Michael Carrick will lead Manchester United for his first ever game as a manager this week when the club faces Villarreal in the Champions League group stage.
Carrick has been named caretaker, following the dismissal of Ole Gunnar Solskjaer at the weekend, and will stay in charge until the club has settled on either an interim boss until the end of the season or can land one of their preferred targets sooner.
90min has already revealed that Mauricio Pochettino and Brendan Rodgers are United’s two leading candidates to be Solskjaer’s permanent successor, with both willing to make the switch to Old Trafford immediately if an approach is made.
Carrick has been part of United’s coaching staff since the summer of 2018 when he was invited to join Jose Mourinho’s backroom team.
The midfielder, who made 464 appearances for United following his 2006 transfer from Tottenham, won five Premier League titles, an FA Cup, two league cups, the Champions League, Europa League and FIFA Club World Cup during his illustrious playing career.
He was in the PFA Premier League Team of the Year in 2012/13, United’s last title winning season, and was even named the club’s players’ player of the year by his teammates that campaign ahead of Golden Boot winner Robin van Persie.
Carrick was named captain in the summer of 2017 following Wayne Rooney’s departure, although treatment for an irregular heart rhythm limited him to only five appearances in the entirety of that season, which was his last as a player.
The offer to join the coaching staff was extended by Mourinho in January 2018, while Carrick was still officially registered as a player. He stayed at the club after the Portuguese was sacked in December 2018 and continued to work in a similar role under Solskjaer.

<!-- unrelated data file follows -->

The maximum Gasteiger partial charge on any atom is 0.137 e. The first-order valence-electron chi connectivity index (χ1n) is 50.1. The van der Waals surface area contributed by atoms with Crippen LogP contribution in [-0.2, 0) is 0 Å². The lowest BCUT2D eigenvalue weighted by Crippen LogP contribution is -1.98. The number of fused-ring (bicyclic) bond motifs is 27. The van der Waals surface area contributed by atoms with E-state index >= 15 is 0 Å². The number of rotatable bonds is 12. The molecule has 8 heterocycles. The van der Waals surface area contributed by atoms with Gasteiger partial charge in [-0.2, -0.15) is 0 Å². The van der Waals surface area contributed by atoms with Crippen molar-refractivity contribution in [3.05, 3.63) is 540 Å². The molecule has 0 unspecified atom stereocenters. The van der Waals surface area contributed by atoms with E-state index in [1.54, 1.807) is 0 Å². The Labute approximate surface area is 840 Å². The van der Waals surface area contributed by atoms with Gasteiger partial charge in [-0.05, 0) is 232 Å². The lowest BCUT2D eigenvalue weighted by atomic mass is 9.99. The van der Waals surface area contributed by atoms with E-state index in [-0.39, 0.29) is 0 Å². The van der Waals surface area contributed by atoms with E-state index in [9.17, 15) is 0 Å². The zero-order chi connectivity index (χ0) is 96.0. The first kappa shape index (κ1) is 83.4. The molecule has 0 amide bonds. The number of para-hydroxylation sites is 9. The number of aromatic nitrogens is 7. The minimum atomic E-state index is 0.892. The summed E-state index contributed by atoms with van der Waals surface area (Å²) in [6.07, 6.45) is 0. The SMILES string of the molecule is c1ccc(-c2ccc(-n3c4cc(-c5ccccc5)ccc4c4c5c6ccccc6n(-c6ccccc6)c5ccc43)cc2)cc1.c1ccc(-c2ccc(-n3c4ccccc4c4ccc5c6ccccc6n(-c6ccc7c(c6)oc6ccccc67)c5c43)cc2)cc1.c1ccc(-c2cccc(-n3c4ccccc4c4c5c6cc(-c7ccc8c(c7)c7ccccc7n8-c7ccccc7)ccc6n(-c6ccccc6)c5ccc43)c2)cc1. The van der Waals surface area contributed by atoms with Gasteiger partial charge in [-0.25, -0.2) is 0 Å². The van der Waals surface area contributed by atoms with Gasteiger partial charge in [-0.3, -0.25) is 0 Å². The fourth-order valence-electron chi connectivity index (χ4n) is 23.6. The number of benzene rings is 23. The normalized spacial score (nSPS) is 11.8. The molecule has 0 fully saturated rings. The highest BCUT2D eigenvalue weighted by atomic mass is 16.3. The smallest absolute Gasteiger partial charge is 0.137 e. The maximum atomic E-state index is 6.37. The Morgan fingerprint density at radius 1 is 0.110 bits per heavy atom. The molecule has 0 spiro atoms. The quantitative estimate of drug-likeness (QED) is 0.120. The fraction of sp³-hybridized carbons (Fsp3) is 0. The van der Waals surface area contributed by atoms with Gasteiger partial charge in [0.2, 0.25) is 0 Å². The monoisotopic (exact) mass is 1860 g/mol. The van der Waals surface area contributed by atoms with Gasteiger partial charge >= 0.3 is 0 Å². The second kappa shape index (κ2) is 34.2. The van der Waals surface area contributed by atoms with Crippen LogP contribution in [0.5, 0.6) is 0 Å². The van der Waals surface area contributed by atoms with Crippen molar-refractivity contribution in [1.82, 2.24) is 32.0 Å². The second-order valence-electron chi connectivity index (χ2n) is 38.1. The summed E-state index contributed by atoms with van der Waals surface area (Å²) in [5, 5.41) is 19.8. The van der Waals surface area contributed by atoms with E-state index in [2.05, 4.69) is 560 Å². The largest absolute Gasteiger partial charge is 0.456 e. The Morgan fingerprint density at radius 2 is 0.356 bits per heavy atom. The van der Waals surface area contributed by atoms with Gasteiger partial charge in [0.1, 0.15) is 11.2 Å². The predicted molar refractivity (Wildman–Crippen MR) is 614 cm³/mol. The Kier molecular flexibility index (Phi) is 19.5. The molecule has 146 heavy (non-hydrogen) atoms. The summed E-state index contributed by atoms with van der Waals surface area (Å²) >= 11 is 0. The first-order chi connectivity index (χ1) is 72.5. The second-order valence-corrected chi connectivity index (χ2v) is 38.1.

Within Solskjaer’s setup, Carrick shared duties with fellow first-team coach Kieran McKenna, preparing players for games by leading the pre-match meeting and passing on specific information and instructions.
Carrick has built experience under several of the world’s greatest managers, playing under Sir Alex Ferguson, Louis van Gaal and Jose Mourinho, as well as working as a coach with the latter.
The 40-year-old is a calm presence on the touchline, never waving his arms or jumping about when he has entered the technical area in his coaching career to date – making him more of a Gareth Southgate as opposed to an Antonio Conte or Jurgen Klopp.
In a blog post for the FA’s Boot Room in 2020, Carrick explained the importance of understanding how to manage individuals. Part of that is not simply resorting to what he himself would have done as a player 10 or more years ago, because the changes to the game and different characters.
“As the generations go by the characteristics of players change a little bit and the personalities change a little bit because the world does – socially that’s just how it is. So, I think you really have to understand that and be able to deal with that,” he said.
“I wouldn’t say there is set way to coach. I think coaching is finding out about the individual and trying to get within a distance where there’s still a barrier, but close enough to have their trust and respect. Willingness to learn for players is key.
“As the coach you need to be able to push the right buttons at the right time.”